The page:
You will need a login at the Copernicus Open Access Hub to be able to download the images, but you can quickly create one here. Two important settings are the date window and the cloud cover percentage: you want to keep both as small as possible, to avoid large differences between the original and the new image, which would decrease the accuracy of your labels. The best would be no clouds and same day imagery, but probably you have to make compromises between the two values depending on the data availability. For our example application of detecting building footprints we could easily use a large time window, as built-up areas only change over years. This way we have good chances of finding clear and cloud free images. When the API checks the available products for the mask, the results are saved to a csv file, so that we can keep track of the label and image relations. That is quite handy when we want to process big training sets.

Now we can proceed with downloading the products in step 2.2:

# 2.2 downlaod S2 images

# load the match file and select a product
mask_s2_match = pd.read_csv('mask_S2_match.csv')
product = mask_s2_match.iloc[0]

# download the selected product
response = api.download(product['S2_uuid'], directory_path='data/')

One thing to note is that footage older than 1 year is pushed to ESAs Long Term Archive (LTA). If you request such an image it takes up to 24h to get available again for downloading.

After downloading we have to turn the zip archive into a GeoTIFF in our step 2.3. You don’t have to dive deep into that bit of code, as it’s only the file format conversion and it is not necessary to adjust:

# 2.3 convert S2 images to geoTIFF

product_name = product['S2_name']
product_path = 'data/' + product_name + '.zip'

# unzip the product
with ZipFile(product_path) as zip_ref:

# initialize
bands = {}
max_width = 0
max_height = 0
granule_dir = product_name + ".SAFE/GRANULE/"
jp2_path = granule_dir + os.listdir(granule_dir)[0] + "/IMG_DATA/"

# every file represents a band and has to be written to our GeoTIFF
for f in os.listdir(jp2_path):
    if f[-7:-4] == "TCI":  # skip this file as it is not a band
    band = rio.open(jp2_path + f, driver="JP2OpenJPEG")
    max_width = max(max_width, band.width)
    max_height = max(max_height, band.height)
    bands[f[-6:-4]] = band
with rio.open(product_name + ".tif", "w",
              dtype=bands["02"].dtypes[0]) as dst:
    dst.nodata = 0
    band_names = ["01", "02", "03", "04", "05", "06", "07",
                      "08", "8A", "09", "10", "11", "12"]
    for i, band_name in enumerate(band_names):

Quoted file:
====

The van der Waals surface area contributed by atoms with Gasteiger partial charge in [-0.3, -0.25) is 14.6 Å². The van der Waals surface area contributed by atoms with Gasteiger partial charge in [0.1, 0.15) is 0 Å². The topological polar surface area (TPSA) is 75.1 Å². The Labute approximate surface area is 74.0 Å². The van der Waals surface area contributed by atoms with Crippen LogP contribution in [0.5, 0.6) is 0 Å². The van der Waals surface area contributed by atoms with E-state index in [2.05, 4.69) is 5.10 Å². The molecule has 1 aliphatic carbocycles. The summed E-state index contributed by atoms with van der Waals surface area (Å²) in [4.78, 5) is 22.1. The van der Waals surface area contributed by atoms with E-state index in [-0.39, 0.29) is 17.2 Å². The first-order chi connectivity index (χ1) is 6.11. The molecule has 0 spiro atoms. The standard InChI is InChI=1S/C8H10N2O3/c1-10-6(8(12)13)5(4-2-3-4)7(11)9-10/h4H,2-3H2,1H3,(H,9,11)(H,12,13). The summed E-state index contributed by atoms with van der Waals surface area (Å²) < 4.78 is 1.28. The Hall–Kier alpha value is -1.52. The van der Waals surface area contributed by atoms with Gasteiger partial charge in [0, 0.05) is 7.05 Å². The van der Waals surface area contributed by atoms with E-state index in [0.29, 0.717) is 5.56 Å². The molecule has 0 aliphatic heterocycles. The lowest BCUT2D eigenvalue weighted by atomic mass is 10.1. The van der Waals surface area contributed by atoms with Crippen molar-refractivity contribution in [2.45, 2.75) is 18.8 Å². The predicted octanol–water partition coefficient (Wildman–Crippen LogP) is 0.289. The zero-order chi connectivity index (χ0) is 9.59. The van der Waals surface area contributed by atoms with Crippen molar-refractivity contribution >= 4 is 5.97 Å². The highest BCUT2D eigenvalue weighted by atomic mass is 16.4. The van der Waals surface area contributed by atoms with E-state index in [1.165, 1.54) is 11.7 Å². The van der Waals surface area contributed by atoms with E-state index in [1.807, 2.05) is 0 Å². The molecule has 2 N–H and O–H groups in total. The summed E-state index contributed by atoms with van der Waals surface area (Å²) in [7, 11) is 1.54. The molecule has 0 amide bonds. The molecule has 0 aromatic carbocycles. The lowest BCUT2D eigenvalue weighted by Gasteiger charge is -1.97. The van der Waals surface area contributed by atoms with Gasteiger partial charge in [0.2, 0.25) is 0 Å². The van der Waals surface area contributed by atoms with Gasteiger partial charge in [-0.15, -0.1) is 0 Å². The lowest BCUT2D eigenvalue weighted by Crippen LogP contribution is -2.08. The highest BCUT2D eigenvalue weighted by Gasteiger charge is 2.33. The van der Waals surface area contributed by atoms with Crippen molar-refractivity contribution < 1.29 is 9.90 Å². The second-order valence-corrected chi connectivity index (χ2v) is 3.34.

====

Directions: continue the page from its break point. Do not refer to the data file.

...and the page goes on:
dst.write(bands[band_name].read(1), i + 1)

Step 3: Crop S2 image corresponding to original

Now we can finally create our new training image matching the old label. Here is the code for step 3:

# 3. crop S2 image corresponding to original
match = pd.read_csv('mask_S2_match.csv').iloc[0]
mask_name, s2_name = match['mask_name'][:-4], match['S2_name']

# open mask and extract the boundary information
with rio.open(mask_dir + mask_name + '.tif') as mask_src:
    features = dataset_features(mask_src, band=False)
    boundary_gdf = gpd.GeoDataFrame.from_features(features, crs=4326)
# open s2 image
with rio.open(s2_name + '.tif') as s2_src:
    s2_crs = s2_src.crs  # crs stands for coordinate reference system 
    # crop S2 image 
    cropped_s2, tfm = mask.mask(s2_src, boundary_gdf.to_crs(s2_crs).geometry,

    # we have to update the new height and width information in the meta data
    profile = s2_src.profile
    profile.update(width=cropped_s2[0].shape[1], height=cropped_s2[0].shape[0])
    # save the cropped s2 image
    s2_cropped_path = open(s2_name + '_cropped.tif', 'w+b')
    with rio.open(s2_cropped_path, "w", **profile) as dst:

And that should be it! Let’s have a look at our results:

On comparing the left and middle images we can see that we’ve found the correct cutout. Also the ground truth in blue aligns nicely with the buildings in the grayscale Sentinel-2 image on the right. The black areas at the image edges are actually correctly blacked out. The red line depicts the area of the original image and as we can see it is not northed 100%. That results in the cropped Sentinel image covering a slightly larger area than the label provides data for, therefore we cover up those pixels in the image. A little note here: the code does not stitch together multiple Sentinel-2 scenes, so in case your label stretches multiple Sentinel-2 tiles you’ll have to adapt it.

Now you can just wrap all the code into ‘for loops’ to process all the old training labels and there you have your new training dataset.


We’ve achieved our goal of creating a training set for our type of sensor with little code and without the laborious labelling process. But there are things to keep in mind: most likely the training set quality will be degraded to some extent. Occlusions which are only present either in the original image or the new image will produce false negatives in the former and false positives in the latter case. For example, those occlusions can be produced by clouds in visual imagery or construction cranes in SAR (radar) data. Therefore, it is important to inspect the new dataset after migration and check the success of the process.

By the way, when we switched the training data from Planet Scope to Sentinel-2 in the ASMSpotter project we were first a bit worried about some wrong labels caused by cloud occlusion differences and expansion of the mines. But with a time window of +/- 10 days around the Planet Scope capture date, and a maximum allowed cloud cover of 3% for the new images, we found enough data to achieve almost the same f1 score in the new training process.

I wish you much success in migrating your own dataset!